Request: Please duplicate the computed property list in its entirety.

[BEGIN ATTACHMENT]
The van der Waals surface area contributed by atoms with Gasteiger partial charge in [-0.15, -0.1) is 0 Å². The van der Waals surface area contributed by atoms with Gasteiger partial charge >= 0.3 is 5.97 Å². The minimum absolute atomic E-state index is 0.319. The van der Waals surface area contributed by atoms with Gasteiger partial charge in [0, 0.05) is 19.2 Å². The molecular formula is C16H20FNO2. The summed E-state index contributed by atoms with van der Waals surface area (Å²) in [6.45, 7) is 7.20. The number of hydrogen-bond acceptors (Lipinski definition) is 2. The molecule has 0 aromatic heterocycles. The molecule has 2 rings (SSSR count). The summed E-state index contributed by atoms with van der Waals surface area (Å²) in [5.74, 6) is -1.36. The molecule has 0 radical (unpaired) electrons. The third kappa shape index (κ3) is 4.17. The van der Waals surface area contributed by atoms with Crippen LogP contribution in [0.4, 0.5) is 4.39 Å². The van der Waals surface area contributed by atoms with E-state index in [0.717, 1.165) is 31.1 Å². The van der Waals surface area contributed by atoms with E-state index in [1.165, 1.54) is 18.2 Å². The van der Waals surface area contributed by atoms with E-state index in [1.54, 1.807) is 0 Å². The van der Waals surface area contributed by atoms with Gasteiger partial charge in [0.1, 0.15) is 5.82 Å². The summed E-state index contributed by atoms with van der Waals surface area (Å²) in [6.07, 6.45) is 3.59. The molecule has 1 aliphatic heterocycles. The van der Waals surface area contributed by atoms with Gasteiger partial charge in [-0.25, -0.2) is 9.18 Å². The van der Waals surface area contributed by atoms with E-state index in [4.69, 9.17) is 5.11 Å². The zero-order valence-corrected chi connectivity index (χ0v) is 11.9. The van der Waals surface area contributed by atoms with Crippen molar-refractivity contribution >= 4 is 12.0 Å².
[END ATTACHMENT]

The van der Waals surface area contributed by atoms with Gasteiger partial charge in [-0.15, -0.1) is 0 Å². The van der Waals surface area contributed by atoms with Gasteiger partial charge >= 0.3 is 5.97 Å². The minimum absolute atomic E-state index is 0.319. The van der Waals surface area contributed by atoms with Gasteiger partial charge in [0, 0.05) is 19.2 Å². The molecular formula is C16H20FNO2. The summed E-state index contributed by atoms with van der Waals surface area (Å²) in [6.45, 7) is 7.20. The number of hydrogen-bond acceptors (Lipinski definition) is 2. The molecule has 0 aromatic heterocycles. The molecule has 2 rings (SSSR count). The summed E-state index contributed by atoms with van der Waals surface area (Å²) in [5.74, 6) is -1.36. The molecule has 0 radical (unpaired) electrons. The third kappa shape index (κ3) is 4.17. The van der Waals surface area contributed by atoms with Crippen LogP contribution in [0.4, 0.5) is 4.39 Å². The van der Waals surface area contributed by atoms with E-state index in [0.717, 1.165) is 31.1 Å². The van der Waals surface area contributed by atoms with E-state index in [1.165, 1.54) is 18.2 Å². The van der Waals surface area contributed by atoms with E-state index in [1.54, 1.807) is 0 Å². The van der Waals surface area contributed by atoms with Gasteiger partial charge in [0.1, 0.15) is 5.82 Å². The summed E-state index contributed by atoms with van der Waals surface area (Å²) in [6.07, 6.45) is 3.59. The molecule has 1 aliphatic heterocycles. The van der Waals surface area contributed by atoms with Gasteiger partial charge in [-0.25, -0.2) is 9.18 Å². The van der Waals surface area contributed by atoms with E-state index in [4.69, 9.17) is 5.11 Å². The zero-order valence-corrected chi connectivity index (χ0v) is 11.9. The van der Waals surface area contributed by atoms with Crippen molar-refractivity contribution >= 4 is 12.0 Å².